Police in Germany have raided dozens of addresses to foil an Islamist terror plot intending to use remote controlled model aircraft filled with explosives to be flown into targets.
Armed officers of the specialist G9G units raided homes in Stuttgart, Munich and Dachau after receiving information that at least one Muslim terrorist attempt was being planned using the model planes as guided missiles.
Technical materials and paperwork were seized at several addresses while prosecutors spoke of plans for a ‘seditious outrage’.
German intelligence officers have been warning for some time of a home-grown attack inside the country’s borders as more and more Muslim Islamists return from Jihadist training camps in Pakistan ready to commit terrorist acts.
As well as the addresses in southern Germany, an Internet service provider in the state of Saxony was also raided. At least two Muslims are in custody and authorities say the operations will continue as more intelligence is gathered.
No information was given about likely targets or exactly which Muslim organisation the suspects are affiliated with.
One of the addresses raided was at the Olympic Village in Munich, scene of the 1972 Olympic massacre when fanatics of the Islamic Black September movement stormed the living quarters of Israeli athletes.
All eleven hostages later murdered by the Muslims in a shootout at Munich Airport.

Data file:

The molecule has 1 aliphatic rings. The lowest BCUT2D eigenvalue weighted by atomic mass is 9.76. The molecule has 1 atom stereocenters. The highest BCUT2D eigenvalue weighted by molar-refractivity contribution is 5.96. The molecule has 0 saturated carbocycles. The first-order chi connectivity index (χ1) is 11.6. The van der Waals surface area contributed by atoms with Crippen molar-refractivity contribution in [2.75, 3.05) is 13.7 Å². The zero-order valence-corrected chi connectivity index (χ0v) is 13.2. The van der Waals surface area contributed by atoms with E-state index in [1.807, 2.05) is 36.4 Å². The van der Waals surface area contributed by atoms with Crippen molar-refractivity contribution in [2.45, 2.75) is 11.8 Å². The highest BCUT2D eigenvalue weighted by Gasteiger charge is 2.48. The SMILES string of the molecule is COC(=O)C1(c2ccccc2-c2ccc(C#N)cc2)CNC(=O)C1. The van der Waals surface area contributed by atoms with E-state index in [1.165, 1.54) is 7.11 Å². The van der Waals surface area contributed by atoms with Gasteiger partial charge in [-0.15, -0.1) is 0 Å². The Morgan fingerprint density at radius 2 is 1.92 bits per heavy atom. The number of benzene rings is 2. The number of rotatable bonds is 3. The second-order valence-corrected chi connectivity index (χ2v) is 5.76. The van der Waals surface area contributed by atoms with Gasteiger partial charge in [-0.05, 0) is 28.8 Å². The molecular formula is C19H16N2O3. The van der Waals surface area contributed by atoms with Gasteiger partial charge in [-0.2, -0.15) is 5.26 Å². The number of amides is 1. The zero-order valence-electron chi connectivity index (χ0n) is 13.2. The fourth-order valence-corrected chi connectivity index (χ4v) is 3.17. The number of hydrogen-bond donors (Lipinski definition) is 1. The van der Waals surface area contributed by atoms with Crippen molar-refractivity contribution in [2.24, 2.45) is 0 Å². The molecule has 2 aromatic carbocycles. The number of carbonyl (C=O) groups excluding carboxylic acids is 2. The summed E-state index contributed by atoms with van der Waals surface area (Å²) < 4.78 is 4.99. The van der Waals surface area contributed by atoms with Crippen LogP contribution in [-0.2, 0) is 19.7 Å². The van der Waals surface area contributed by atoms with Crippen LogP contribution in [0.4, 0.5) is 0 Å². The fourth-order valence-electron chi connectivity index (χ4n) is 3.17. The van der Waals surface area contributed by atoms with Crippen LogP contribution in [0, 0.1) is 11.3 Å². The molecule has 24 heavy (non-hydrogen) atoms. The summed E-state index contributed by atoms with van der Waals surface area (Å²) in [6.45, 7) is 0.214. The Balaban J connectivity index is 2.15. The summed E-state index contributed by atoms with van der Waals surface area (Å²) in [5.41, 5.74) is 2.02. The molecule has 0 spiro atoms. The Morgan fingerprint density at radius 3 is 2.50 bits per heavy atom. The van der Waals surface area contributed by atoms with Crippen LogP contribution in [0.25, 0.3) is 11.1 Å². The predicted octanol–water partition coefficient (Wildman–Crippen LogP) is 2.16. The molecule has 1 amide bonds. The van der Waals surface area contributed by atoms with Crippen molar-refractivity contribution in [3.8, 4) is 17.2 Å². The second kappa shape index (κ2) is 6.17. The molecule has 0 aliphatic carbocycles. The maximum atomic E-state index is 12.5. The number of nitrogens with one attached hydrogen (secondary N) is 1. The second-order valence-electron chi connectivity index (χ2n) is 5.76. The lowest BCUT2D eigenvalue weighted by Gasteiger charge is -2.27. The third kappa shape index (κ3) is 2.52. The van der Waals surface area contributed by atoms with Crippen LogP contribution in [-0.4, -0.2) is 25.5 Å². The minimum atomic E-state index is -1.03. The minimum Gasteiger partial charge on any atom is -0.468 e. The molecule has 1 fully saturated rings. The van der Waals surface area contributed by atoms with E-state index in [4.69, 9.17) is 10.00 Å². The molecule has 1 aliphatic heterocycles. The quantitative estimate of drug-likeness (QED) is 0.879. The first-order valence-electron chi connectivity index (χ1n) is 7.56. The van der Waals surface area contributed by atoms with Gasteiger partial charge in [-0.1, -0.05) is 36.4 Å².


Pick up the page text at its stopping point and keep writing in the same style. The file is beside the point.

Prosecutors said that the arrests were linked to a plot centred on Islamist ‘Holy war’ but gave no further details.
German media reported that some model aircraft, which are powerful and big enough to carry explosives capable of destroying a commerical building, were seized in the raids early this morning.
The paperwork taken from several of the suspect addresses also relates to money laundering necessary to fund the planned outrages, according to media reports.
The suspects are of Tunisian descent and follow the 5th century founded religion of Islam.
Germany’s Office for the Protection of the Constitution, which deals with internal terror threats, said only recently in its annual report that the country remains a ‘top target’ for Islamist fanatics for its support for NATO operations in Afghanistan.